To add a custom page size to the Adobe PDF printer properties:

1. Choose File > Print.

2. Choose Adobe PDF as the printer, and then click Properties.

3. Click the Adobe PDF Settings tab, and then click Add Custom Page.

4. Specify the page height and width, name the custom page size, and then click Add/Modify.

5. Click OK. The custom page size appears in the Adobe PDF Page Size list.

5. Replace low-resolution graphics.

If your Word document contains graphics that have a resolution lower than 200 dpi (for example, on-screen images), replace the graphics with higher resolution graphics, if possible. Graphics with a resolution lower than 200 dpi may not appear as smooth when converted to PDF. Acrobat products apply anti-aliasing, which smooths images, only to graphics that have a resolution of 200 dpi or greater, whereas Word applies anti-aliasing to all graphics.

Creating PDF files

The method you choose to create PDF files depends on the features you want to include in your Adobe PDF file. To create PDF files with the quickest and simplest method, use the Adobe PDF printer. If you want to include embedded tags, styles, bookmarks, hyperlinks, or Properties information for the Word document, convert them by using PDFMaker. Because PDFMaker provides these additional features, it may take longer to convert documents, especially large documents that contain several fonts, complex tables, or both.

Creating PDF files by using the Adobe PDF printer

After you specify your printing options, you can create a PDF file from the Word document.

To create a PDF file using the Adobe PDF printer:

1. In Word, choose File > Print.

2. Choose Adobe PDF from the Printer Name pop-up menu.

3. Click OK, and specify a filename and location for the PDF file, and then click Save.

Creating PDF files by using PDFMaker

You can convert Word files from within either Word or Acrobat. Because both applications use PDFMaker, you can achieve the same results in either application.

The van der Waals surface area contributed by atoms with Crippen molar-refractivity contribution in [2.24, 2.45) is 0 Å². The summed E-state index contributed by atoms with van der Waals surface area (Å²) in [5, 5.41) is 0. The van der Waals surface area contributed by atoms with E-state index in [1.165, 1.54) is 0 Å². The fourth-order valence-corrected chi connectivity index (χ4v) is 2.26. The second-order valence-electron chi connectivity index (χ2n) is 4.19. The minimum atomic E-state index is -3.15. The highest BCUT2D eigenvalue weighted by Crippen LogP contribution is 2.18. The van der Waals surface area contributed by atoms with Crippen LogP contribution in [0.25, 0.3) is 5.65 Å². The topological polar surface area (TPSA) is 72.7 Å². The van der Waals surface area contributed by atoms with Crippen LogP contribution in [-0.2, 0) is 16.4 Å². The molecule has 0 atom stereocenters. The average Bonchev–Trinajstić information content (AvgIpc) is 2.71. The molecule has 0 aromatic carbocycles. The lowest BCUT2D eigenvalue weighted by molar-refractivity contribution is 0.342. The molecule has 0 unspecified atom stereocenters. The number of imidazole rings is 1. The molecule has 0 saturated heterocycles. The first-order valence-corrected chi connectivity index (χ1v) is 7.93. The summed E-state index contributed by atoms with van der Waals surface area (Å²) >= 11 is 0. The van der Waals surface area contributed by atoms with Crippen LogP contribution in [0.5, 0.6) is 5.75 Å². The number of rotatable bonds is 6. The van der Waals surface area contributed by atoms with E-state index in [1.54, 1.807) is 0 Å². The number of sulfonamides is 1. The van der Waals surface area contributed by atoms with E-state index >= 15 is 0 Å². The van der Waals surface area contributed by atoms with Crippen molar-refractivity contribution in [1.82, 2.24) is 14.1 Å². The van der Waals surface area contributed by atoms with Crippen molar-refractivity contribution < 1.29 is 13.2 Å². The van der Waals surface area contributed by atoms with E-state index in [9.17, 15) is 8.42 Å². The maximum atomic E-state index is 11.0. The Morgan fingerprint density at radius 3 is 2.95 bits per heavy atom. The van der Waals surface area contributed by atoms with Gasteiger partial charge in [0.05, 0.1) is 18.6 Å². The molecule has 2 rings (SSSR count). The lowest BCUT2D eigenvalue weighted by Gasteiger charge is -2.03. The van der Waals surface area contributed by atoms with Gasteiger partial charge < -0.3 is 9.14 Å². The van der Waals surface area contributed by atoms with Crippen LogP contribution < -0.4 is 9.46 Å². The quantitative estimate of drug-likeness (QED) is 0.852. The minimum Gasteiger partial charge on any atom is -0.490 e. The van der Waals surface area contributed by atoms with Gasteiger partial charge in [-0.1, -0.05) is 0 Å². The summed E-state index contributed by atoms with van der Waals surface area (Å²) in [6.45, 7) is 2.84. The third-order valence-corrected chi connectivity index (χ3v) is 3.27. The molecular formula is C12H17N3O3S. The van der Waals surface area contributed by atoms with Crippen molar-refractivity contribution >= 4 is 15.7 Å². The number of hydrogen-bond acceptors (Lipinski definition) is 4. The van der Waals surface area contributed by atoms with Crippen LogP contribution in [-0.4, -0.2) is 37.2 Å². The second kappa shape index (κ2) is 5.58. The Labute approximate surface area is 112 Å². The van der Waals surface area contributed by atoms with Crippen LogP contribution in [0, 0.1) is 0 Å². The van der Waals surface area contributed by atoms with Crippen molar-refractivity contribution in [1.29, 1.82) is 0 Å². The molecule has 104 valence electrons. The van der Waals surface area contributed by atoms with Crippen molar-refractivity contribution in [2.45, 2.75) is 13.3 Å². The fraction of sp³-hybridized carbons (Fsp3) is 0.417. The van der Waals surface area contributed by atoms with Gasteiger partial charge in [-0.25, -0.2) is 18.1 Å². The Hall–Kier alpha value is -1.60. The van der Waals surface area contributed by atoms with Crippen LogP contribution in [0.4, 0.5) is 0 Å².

To create a PDF file from within Word:

1. Exit from all applications except Word to minimize processing time. To further minimize processing time, complete the following:

-- If the document contains several fonts, either reduce the number of fonts or replace TrueType fonts with Type 1 fonts.

-- If the document contains large or complex tables, reduce the number of columns and rows.

2. If the document contains hyperlinks, make sure that the page margins are .8 inch or larger.

3. To add features such as font embedding and compression to your PDF file, choose Adobe PDF > Change Conversion Settings. (To create customized job options settings with these features, edit the conversion settings. For more information, see "Editing the PDFMaker Conversion Settings" in the Acrobat Help.)

4. Choose Adobe PDF > Convert to Adobe PDF, or click the Convert to AdobePDF icon on the Word toolbar, specify a filename and location for the PDF file, and then click Save.

To create a PDF file from within Acrobat:

1. Configure Acrobat's PDF conversion settings:

a. In Acrobat, choose Edit > Preferences > and select Convert to PDF from the list.

b. Select Microsoft Office from the Converting To PDF list.

c. Click Edit Settings, select one or more conversion settings, and then click OK.

2. Choose File > Create PDF > From File.

3. Select Microsoft Office Documents from the File of Type list, select the file that you want to convert, and then click Open. Acrobat then opens the document in Word, and converts it to PDF file by using PDFMaker.


Related Documents

Document 330729
Last edited - 08/01/2006